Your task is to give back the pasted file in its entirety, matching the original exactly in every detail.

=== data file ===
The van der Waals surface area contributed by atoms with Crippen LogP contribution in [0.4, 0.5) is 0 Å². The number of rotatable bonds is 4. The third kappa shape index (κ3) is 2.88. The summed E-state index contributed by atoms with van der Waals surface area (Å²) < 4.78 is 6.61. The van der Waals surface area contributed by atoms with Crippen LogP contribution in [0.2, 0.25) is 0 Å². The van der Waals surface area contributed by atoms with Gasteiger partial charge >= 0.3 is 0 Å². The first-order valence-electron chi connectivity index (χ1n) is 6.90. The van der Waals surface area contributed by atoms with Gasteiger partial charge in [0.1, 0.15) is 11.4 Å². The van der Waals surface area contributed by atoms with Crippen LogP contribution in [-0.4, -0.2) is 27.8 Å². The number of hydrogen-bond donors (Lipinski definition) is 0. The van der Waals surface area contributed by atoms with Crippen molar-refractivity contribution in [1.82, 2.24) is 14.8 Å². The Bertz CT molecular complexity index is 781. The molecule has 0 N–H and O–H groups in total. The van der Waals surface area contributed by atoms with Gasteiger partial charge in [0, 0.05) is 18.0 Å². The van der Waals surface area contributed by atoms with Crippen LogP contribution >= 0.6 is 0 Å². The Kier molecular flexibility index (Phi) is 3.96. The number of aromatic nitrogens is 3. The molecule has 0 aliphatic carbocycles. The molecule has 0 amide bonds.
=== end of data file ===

The van der Waals surface area contributed by atoms with Crippen LogP contribution in [0.4, 0.5) is 0 Å². The number of rotatable bonds is 4. The third kappa shape index (κ3) is 2.88. The summed E-state index contributed by atoms with van der Waals surface area (Å²) < 4.78 is 6.61. The van der Waals surface area contributed by atoms with Crippen LogP contribution in [0.2, 0.25) is 0 Å². The van der Waals surface area contributed by atoms with Gasteiger partial charge >= 0.3 is 0 Å². The first-order valence-electron chi connectivity index (χ1n) is 6.90. The van der Waals surface area contributed by atoms with Gasteiger partial charge in [0.1, 0.15) is 11.4 Å². The van der Waals surface area contributed by atoms with Crippen LogP contribution in [-0.4, -0.2) is 27.8 Å². The number of hydrogen-bond donors (Lipinski definition) is 0. The van der Waals surface area contributed by atoms with Crippen molar-refractivity contribution in [1.82, 2.24) is 14.8 Å². The Bertz CT molecular complexity index is 781. The molecule has 0 N–H and O–H groups in total. The van der Waals surface area contributed by atoms with Gasteiger partial charge in [0, 0.05) is 18.0 Å². The van der Waals surface area contributed by atoms with Crippen LogP contribution >= 0.6 is 0 Å². The Kier molecular flexibility index (Phi) is 3.96. The number of aromatic nitrogens is 3. The molecule has 0 aliphatic carbocycles. The molecule has 0 amide bonds.